Governance, Trustees

Being an effective trustee: five top tips

Leesa Harwood provides five top tips on how to become an effective trustee.

Being a trustee of a charity presents a special and significant opportunity to make a difference. The Charity Commission produces many guidelines on how to be a compliant and responsible trustee, from CC3 (The Essential Trustee: what you need to know, what you need to do) to the 6 Fundraising Principles in the CC20 guidelines.

Whilst these guidelines are essential reading for all trustees, a personal check list is critical for trustees who are serious about adding value and contributing at the highest level of the organisation.

What type of Trustee do you want to be?

The best trustees are supportive challengers. They interrogate in a supportive but objective way, offering help without disenfranchising the executives and senior managers. They keep themselves proactively informed by reading reports and staying abreast of developments in relevant fields. They take their responsibilities and credibility seriously and work hard to build trust with fellow board members and staff.

Here are some simple steps that can help you to become a more effective trustee:

  1. Build relationships between meetings – it’s tempting to see your role in the limited context of the board meeting, but being a trustee is much more than that. Ask the senior managers if and how you could add value, by imparting knowledge, making introductions or thanking staff, volunteers or donors.
  2. Stay informed – don’t just read your Board papers. Proactively strive to better understand the charity sector and stay up to date on developments affecting the specific cause of your charity. If you’re not sure where to look, ask the senior managers for guidance.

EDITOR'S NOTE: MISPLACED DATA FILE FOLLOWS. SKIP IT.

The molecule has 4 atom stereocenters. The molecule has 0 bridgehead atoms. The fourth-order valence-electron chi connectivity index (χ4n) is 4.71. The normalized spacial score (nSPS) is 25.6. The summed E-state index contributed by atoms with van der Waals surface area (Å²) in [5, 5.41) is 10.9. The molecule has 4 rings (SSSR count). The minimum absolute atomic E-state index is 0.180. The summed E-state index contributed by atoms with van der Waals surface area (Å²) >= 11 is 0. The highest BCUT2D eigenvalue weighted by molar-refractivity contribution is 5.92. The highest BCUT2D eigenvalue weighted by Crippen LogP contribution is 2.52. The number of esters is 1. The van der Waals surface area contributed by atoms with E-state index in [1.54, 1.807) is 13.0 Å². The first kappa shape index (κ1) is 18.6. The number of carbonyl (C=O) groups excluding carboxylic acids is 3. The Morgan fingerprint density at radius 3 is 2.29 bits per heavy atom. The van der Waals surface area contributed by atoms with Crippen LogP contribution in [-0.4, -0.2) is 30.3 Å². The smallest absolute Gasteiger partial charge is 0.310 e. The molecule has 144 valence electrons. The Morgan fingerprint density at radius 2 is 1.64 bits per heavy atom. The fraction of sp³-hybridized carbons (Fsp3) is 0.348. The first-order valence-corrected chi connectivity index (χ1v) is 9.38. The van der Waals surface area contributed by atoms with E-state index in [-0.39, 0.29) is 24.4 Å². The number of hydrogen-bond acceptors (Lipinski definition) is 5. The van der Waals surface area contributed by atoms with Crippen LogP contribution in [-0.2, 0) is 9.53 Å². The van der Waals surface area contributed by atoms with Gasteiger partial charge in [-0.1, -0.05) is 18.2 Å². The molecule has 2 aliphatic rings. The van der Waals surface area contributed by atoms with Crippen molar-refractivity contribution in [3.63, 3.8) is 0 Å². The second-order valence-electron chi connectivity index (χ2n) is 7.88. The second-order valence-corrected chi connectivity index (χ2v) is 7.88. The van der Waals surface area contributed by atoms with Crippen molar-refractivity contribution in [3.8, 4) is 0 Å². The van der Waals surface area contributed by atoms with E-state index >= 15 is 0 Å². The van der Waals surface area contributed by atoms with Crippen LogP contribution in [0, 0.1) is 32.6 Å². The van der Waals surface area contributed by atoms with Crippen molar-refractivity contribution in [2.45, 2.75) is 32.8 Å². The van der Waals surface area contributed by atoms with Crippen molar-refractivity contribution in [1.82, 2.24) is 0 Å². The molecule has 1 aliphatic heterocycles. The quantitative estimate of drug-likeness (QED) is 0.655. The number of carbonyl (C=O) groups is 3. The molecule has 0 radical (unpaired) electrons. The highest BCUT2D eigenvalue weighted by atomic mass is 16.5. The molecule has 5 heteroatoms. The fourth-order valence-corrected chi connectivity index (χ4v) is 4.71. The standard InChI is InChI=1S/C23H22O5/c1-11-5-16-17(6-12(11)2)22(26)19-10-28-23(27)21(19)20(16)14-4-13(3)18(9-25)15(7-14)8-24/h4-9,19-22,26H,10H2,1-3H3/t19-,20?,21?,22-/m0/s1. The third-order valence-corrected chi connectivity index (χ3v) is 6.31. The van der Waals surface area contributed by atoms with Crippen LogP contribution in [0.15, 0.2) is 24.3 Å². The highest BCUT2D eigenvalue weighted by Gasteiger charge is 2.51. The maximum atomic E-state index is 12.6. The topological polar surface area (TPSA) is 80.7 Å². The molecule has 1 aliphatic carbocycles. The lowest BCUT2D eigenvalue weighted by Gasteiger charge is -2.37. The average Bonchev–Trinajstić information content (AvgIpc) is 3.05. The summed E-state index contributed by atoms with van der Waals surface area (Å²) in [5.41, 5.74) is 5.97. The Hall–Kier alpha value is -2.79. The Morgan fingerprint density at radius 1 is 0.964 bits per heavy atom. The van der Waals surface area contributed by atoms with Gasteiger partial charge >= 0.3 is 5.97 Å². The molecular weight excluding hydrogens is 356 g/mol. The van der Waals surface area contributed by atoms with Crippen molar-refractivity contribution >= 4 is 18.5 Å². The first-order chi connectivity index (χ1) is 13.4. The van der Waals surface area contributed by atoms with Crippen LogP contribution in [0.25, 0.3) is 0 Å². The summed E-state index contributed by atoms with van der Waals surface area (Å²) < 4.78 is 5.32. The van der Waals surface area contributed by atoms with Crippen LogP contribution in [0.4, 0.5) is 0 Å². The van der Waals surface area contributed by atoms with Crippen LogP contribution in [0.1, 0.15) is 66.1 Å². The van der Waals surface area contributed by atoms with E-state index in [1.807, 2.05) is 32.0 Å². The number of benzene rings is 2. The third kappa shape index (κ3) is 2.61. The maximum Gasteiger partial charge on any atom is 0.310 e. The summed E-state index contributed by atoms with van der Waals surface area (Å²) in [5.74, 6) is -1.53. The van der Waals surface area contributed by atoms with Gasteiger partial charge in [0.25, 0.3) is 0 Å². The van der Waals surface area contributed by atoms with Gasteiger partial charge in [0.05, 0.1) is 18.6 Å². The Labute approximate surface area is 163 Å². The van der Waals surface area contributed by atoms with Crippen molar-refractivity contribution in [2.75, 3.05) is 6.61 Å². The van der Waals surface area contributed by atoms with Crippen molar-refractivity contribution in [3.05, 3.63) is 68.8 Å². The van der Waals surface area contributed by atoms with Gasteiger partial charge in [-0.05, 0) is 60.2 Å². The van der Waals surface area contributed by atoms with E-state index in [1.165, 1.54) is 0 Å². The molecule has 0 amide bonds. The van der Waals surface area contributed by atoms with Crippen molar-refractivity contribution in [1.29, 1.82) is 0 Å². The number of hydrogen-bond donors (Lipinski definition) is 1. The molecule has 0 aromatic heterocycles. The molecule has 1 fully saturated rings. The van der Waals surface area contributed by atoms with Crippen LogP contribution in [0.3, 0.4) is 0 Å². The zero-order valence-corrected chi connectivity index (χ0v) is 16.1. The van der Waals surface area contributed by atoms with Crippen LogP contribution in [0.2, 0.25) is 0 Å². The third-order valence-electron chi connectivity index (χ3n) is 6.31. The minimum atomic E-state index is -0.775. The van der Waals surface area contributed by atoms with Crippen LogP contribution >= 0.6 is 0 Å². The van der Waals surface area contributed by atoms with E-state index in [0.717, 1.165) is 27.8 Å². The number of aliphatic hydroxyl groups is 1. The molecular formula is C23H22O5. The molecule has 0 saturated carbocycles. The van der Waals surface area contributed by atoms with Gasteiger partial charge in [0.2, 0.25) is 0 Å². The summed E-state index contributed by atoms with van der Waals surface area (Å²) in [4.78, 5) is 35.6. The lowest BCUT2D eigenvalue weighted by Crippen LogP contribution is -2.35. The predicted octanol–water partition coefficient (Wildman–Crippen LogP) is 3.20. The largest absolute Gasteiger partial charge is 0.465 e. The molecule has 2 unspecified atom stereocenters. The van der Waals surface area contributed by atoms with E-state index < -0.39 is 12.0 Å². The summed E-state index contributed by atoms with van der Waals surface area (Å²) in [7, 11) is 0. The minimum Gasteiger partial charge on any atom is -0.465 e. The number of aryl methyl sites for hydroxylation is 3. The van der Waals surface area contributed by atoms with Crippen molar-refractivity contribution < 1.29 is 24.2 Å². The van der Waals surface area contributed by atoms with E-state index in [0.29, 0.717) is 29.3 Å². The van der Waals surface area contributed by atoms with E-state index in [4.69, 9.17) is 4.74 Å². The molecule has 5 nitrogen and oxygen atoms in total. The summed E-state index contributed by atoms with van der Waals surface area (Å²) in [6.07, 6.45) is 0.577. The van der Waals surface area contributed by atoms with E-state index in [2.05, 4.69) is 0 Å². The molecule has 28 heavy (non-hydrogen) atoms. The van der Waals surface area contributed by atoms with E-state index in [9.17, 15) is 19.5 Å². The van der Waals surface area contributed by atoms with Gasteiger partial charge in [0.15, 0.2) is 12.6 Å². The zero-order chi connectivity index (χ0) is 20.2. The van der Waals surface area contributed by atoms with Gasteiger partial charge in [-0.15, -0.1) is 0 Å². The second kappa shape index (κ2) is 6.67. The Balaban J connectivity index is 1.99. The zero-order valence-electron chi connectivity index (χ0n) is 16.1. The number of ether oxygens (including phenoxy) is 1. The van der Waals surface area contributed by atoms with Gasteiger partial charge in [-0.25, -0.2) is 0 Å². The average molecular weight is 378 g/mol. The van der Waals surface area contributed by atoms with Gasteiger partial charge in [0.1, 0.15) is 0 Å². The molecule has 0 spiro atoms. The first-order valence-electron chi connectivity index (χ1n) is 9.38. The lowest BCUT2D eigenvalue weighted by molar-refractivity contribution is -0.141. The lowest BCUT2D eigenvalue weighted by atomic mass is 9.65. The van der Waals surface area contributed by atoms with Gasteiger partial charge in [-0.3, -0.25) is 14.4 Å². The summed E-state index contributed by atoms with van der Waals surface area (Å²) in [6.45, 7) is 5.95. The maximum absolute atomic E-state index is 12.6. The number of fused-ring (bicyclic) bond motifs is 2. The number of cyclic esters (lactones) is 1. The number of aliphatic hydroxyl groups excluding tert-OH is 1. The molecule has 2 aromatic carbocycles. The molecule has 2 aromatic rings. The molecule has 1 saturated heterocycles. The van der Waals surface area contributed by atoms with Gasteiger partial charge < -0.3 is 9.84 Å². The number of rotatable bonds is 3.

3. Don’t meddle – understand the difference between executive and non-executive responsibility and don’t cross the line. By getting too involved in the operational or tactical detail you will disenfranchise the executive and senior managers.
  4. Be objective – as you get to know your fellow trustees and senior managers you might start to normalise the status quo, accepting existing ways of thinking and working. It is important to maintain objectivity throughout your tenure so that you can identify issues and areas of concern or celebration that people more embedded in the organisation might miss.
  5. Be constructive – as a trustee it is your responsibility to challenge thinking and assumptions. But do so in a constructive way. Think about how your approach and style and the impact you have on the executive and senior managers at board meetings. Do you criticise and deflate, or coach and support? Your job is to get the very best out of people, so think carefully about the environment you create.

Finally, don’t be afraid to ask for feedback. Ask the chair, fellow trustees, the CEO and senior managers how you are doing against these criteria and how you can improve. Trustees should not be immune from performance management and evaluation. It’s the ultimate way to lead by example, hold yourself accountable and make the most of your role as a trustee.